The Digital SAT is Coming in March 2024

Now that the October PSAT is in the rearview mirror, some families have been asking about the development of the digital SAT.  Here’s what you need to know…

What’s Changing on the Digital Test?

While the introduction of a digital SAT represents an exciting inflection point, there are some fundamental elements that will not change. For starters, the exam will continue to be graded on the familiar 1600-point scale, and scores on the digital and paper formats will be interchangeable. This will help college admissions officers make apples-to-apples comparisons between students who submit old and new scores. More importantly, the digital SAT will largely test the same reading comprehension, grammar, and math skills that are found on the current exam.

Students will continue to sit for the exam at testing centers on designated test dates. When they report to test centers, they will bring laptops or tablets on which they will have downloaded a testing application. The app will include a variety of tools that allow students to highlight text, cross off choices, and even flag questions to review. The app will also feature a built-in DESMOS-style calculator to assist with computational and graphing work. 

Beyond these features, what students may appreciate are the quicker score return and shorter testing time. Digital scores will be returned within a matter of days, not weeks; and the digital SAT will run for 2 hours and 14 minutes, which is more than 1 hour shorter than its paper/pencil predecessor. This shorter testing time is made possible because the exam will be a dynamic, or adaptive, instrument. Student performance on the earlier portion of the test will impact the difficulty of the questions they see later in the exam. So stronger testers will no longer spend up to an hour addressing easy questions they typically answer without great effort; and students for whom testing comes less naturally will no longer be tortured with dozens of very difficult problems they are unlikely to answer correctly. The adaptive instrument is designed to hone in on students' scores more efficiently, which will spare students considerable time.

How do I Plan for this? Who will be Affected by the Change?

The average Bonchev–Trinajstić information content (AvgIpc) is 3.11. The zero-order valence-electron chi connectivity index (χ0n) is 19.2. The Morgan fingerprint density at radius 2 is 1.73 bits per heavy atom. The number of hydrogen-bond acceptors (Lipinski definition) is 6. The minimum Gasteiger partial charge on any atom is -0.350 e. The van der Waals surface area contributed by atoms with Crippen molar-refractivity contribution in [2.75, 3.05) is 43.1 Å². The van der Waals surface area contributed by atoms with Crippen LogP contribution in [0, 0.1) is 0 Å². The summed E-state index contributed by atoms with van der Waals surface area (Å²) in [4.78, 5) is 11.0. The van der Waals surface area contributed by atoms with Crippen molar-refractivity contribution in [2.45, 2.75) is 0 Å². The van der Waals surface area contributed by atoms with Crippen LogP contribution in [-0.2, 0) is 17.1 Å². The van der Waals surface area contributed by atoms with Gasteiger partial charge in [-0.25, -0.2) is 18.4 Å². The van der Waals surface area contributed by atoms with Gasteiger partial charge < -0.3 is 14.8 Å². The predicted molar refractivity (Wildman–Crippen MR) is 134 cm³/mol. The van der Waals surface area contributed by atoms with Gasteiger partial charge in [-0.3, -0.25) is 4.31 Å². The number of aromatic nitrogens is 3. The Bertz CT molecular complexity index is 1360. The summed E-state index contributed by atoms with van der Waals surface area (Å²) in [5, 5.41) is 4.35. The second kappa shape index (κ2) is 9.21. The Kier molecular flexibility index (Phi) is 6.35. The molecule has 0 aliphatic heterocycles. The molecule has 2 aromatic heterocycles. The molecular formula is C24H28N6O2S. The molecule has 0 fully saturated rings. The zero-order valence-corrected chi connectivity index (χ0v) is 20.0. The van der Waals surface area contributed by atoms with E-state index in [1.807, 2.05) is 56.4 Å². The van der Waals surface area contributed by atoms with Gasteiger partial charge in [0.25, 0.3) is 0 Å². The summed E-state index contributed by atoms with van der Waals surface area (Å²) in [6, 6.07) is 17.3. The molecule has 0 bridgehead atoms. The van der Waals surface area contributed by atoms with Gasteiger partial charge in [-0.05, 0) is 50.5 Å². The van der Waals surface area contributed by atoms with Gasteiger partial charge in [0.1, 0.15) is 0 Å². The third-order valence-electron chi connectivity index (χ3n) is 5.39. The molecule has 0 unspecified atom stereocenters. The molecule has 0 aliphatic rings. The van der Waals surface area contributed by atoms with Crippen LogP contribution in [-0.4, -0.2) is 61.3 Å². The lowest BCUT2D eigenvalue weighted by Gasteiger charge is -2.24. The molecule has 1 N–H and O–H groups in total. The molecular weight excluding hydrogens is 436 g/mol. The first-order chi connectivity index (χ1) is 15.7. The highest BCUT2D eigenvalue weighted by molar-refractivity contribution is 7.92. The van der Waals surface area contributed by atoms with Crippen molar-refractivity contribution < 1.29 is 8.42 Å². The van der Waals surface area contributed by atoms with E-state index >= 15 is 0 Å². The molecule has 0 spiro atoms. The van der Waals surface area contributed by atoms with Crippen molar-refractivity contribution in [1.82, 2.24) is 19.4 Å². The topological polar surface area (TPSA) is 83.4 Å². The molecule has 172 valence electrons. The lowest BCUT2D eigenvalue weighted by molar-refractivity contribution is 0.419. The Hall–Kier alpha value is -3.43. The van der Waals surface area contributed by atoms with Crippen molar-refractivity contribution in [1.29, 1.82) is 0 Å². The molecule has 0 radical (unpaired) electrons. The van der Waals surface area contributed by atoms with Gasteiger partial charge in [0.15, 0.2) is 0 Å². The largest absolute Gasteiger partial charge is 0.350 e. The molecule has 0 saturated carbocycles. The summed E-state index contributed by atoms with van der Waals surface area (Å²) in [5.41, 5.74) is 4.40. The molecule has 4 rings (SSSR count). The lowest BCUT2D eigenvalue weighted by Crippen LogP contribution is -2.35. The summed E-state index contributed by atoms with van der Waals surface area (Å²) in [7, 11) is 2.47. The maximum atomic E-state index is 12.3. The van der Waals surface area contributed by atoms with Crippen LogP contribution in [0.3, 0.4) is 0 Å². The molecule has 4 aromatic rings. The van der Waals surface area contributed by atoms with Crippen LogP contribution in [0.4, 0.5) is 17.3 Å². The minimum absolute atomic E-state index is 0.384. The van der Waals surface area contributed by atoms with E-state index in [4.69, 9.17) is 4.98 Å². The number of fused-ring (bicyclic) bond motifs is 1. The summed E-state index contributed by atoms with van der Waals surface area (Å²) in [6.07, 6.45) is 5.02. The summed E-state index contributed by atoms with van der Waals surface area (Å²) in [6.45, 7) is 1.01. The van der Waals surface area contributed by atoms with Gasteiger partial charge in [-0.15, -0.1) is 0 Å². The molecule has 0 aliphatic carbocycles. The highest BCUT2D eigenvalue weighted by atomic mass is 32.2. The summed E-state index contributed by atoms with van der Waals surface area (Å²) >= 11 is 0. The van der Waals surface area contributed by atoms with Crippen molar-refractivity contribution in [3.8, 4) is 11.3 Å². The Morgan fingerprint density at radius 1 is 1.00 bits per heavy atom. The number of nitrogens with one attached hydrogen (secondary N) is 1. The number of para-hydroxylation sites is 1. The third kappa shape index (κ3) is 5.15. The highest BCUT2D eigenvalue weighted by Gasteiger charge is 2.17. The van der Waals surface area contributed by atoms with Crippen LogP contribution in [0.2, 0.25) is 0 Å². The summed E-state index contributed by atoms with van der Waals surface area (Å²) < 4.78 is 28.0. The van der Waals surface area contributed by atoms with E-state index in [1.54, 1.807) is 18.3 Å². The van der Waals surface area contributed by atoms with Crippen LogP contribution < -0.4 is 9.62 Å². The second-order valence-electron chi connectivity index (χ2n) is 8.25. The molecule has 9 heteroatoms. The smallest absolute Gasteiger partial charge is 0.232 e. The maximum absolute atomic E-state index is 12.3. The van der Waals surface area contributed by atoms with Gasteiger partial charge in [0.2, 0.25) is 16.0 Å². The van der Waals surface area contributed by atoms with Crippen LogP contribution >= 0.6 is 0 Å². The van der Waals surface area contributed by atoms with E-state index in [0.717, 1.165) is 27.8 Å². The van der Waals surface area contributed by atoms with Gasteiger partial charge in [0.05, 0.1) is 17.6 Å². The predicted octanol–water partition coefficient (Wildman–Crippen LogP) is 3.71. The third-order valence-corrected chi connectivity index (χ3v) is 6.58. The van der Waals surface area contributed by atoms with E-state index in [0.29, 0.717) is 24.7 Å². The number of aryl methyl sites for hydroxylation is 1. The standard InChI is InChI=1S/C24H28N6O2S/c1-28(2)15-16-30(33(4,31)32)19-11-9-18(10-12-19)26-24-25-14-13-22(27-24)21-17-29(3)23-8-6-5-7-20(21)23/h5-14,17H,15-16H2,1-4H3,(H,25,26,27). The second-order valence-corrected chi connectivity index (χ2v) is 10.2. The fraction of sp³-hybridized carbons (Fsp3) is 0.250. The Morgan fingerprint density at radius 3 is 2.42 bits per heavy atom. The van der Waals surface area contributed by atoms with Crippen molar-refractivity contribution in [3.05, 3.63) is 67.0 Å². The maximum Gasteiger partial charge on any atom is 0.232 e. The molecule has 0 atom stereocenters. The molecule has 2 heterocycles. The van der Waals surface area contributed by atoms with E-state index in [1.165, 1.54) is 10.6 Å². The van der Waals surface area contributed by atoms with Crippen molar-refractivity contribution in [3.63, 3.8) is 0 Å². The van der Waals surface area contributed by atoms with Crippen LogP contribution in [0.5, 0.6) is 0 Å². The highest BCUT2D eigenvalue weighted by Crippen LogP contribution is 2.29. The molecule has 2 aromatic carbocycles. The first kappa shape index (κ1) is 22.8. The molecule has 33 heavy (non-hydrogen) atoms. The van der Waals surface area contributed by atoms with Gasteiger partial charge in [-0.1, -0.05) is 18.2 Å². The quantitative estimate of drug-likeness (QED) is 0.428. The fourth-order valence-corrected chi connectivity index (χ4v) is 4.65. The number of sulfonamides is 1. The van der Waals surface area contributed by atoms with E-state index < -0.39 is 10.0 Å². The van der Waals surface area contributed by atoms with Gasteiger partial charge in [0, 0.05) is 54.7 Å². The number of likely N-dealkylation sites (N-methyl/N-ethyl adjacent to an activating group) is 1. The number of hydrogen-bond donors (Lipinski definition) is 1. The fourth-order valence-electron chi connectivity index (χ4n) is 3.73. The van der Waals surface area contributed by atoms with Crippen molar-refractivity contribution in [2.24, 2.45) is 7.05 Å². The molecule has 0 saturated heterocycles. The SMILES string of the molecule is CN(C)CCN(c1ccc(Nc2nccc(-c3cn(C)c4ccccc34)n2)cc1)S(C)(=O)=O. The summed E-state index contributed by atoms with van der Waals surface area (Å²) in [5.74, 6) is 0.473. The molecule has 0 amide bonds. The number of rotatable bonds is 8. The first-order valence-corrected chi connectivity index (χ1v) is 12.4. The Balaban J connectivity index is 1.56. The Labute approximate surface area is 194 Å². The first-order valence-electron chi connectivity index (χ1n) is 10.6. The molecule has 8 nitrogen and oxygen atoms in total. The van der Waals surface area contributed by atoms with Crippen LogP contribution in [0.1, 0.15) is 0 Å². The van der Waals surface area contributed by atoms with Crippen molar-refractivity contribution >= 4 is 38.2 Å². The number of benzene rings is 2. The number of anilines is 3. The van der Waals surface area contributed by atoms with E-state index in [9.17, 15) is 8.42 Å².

Current Juniors: If you are a current junior in the class of 2024, none of this concerns you, because the tried-and-true paper/pencil test will be administered through December 2023.  Whether you test on the early side (this fall), at the traditional time (this spring), or a touch later (next fall), you will exclusively see paper/pencil exams.

Current Freshmen: If you are a current freshman in the class of 2026 the opposite is true: your entire experience with these exams will be digital, starting with next fall’s PSAT.

Current Sophomores: It’s only if you’re a current sophomore that things get interesting. If you decide to take the SAT on the early side—anytime between this spring and next December—you will take the paper/pencil test.  As a matter of fact, the paper/pencil format will be available 7 times between March 2023 and December 2023, so early testers will have multiple opportunities to take the paper/pencil exam. In a typical year, students test early for any number of reasons, including an interest in prepping before eleventh grade academic pressures intensify, a need to provide official scores to coaches for athletic recruiting, or a belief that they are strong enough students to get the testing out of the way early. 

If you decide to test along a more traditional timeline, you will take the digital PSAT in October, followed by digital SATs between March 2024 and December 2024. Because the scores on these tests are interchangeable, there is no inherent advantage to taking one format over the other. In the end, students should choose their test dates (and test format) based on their schedules, availability, and level of motivation!

What about the ACT?

One last thing to keep in mind. Even with so much changing on the SAT side of things, the other test (The ACT) isn’t changing any time soon. That means that sophomores who are hesitant to take a digital test will have two ways to avoid computer testing—they can take the SAT earlier (as described) or they can take the paper/pencil ACT.  Even current freshman will have the option of taking a paper/pencil ACT if they prefer a low tech format.

If you have any questions about digital testing or planning for the SAT/ACT, please contact us!